“Every day after school, the kids are there,” Guzman said. “And the good thing about it is all the kids, academically (they’re doing well). They work hard.”

Guzman and Brown said they saw their cadets supporting each other and working as a team throughout the day, but that they hadn’t expected to win the overall trophy.

The group of cadets that stood out the most to Brown was the female color guard team, which won in all categories.

“And the other one that (stood out), even though they didn’t win anything, was the female drill team exhibition,” Guzman added. “They brought the house down.”

The Killeen female unarmed drill team was led by senior Tehillah Tavai.

“I feel like we accomplished our main mission,” Tavai said, “which was (for Killeen JROTC) to win overall, and we never would have won it without teamwork and dedication and effort.”

She said that while it was a great experience to spend time with and compete against other schools and programs Killeen JROTC wouldn’t normally meet, she still enjoyed beating their local rivals.

The most nerve-wracking part of the competition was the crowd, she said.

“Trying to please the crowd, trying not to mess up with all those eyes watching us,” she said. “I’d say the crowd was more intimidating than the judges.”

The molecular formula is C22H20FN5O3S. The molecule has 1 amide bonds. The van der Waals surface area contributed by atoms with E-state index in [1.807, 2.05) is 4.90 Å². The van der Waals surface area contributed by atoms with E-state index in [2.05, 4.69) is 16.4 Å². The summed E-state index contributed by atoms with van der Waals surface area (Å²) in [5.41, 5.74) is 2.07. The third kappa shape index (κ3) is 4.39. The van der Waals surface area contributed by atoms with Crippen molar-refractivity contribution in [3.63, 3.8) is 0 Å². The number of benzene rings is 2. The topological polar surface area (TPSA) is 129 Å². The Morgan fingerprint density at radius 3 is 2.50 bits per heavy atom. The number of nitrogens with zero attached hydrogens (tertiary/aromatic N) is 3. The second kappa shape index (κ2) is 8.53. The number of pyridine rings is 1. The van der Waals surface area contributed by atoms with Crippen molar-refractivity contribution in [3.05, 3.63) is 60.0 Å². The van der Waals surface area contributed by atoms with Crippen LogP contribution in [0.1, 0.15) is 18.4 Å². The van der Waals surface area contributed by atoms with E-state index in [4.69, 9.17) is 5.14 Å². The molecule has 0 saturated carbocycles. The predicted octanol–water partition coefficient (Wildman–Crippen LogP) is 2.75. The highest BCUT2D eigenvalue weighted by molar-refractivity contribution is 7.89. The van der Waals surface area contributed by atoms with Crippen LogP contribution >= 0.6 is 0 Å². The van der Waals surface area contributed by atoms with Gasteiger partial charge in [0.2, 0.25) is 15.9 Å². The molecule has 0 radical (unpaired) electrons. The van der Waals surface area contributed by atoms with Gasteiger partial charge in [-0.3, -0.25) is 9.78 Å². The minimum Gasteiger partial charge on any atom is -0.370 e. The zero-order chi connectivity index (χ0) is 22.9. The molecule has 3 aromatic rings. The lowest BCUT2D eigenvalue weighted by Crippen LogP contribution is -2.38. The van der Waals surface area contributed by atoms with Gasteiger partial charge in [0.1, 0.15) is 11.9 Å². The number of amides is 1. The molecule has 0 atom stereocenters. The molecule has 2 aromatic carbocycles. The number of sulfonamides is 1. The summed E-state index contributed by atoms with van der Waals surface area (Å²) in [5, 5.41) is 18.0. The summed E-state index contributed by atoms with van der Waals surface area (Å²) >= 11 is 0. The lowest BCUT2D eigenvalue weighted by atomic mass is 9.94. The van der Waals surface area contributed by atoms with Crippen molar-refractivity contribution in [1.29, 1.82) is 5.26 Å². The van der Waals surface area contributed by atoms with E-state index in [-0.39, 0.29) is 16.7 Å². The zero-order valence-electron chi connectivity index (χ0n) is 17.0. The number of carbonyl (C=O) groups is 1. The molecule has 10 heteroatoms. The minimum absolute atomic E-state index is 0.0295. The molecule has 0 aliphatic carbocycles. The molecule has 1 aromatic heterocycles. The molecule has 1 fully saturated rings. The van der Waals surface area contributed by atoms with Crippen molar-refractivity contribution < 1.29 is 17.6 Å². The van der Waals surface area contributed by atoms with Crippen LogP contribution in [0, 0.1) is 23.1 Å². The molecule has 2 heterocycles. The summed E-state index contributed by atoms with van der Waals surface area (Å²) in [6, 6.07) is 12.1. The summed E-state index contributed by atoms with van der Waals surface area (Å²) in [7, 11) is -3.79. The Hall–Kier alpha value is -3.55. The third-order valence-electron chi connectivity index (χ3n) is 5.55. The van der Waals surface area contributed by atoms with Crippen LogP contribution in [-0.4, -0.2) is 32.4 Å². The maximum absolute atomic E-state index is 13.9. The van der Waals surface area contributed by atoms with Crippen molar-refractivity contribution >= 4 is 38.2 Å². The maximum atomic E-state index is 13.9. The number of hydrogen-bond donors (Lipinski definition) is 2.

Between the very first event in 2016 and Saturday, many changes were made to the meet, Hall said, including completing “more extensive training with the judges” before the competition.

The Fort Hood USO brought its resources and a van to set up for the cadets to check out in between events. The Armed Services YMCA brought a barbecue and grilled lunch for all the cadets and their Families.

“It added more structure to the event to make it even better than it was last year,” she said of the changes.

As Killeen also swept every marksmanship award, being the only school competing, the competition was still tough. Junior Bradley Dirig finished in first place with an individual score of 266.8, just 0.2 points higher than second place finisher junior Daniel Calderon.

Aside from the unique opportunity to compete in a JROTC skills competition on a military installation, the Fort Hood meet is one of the very few – if any – competitions that don’t have an entry fee. The only overhead cost to the event is the cost of the trophies handed out to the winners, Hall said, and even that cost stays mostly consistent from year-to-year.

Hall said she expects and hopes that the annual event will continue to grow until there is a need to cap the number of schools entered into the competition.

“I think (the future of this event) looks bigger and better every year,” she said. “We laid a great foundation this year with those five schools we had come in from the Fort Worth area, because last year it was just our (local) schools. So, we wanted to expand it, and I think we’ve laid a great foundation for them to go out and basically spread the word.”

Another potential way to draw in more schools to future events is the attraction that comes from an Army installation hosting the competition.

“These events are typically ran by schools … so the fact that we have an installation that is now stepping in and running it or hosting it, it’s phenomenal and it’s unprecedented,” Hall said. “And I hope that it’s going to be a best practice and it’s right along the vision that the installation has, the garrison has, for those community relations.”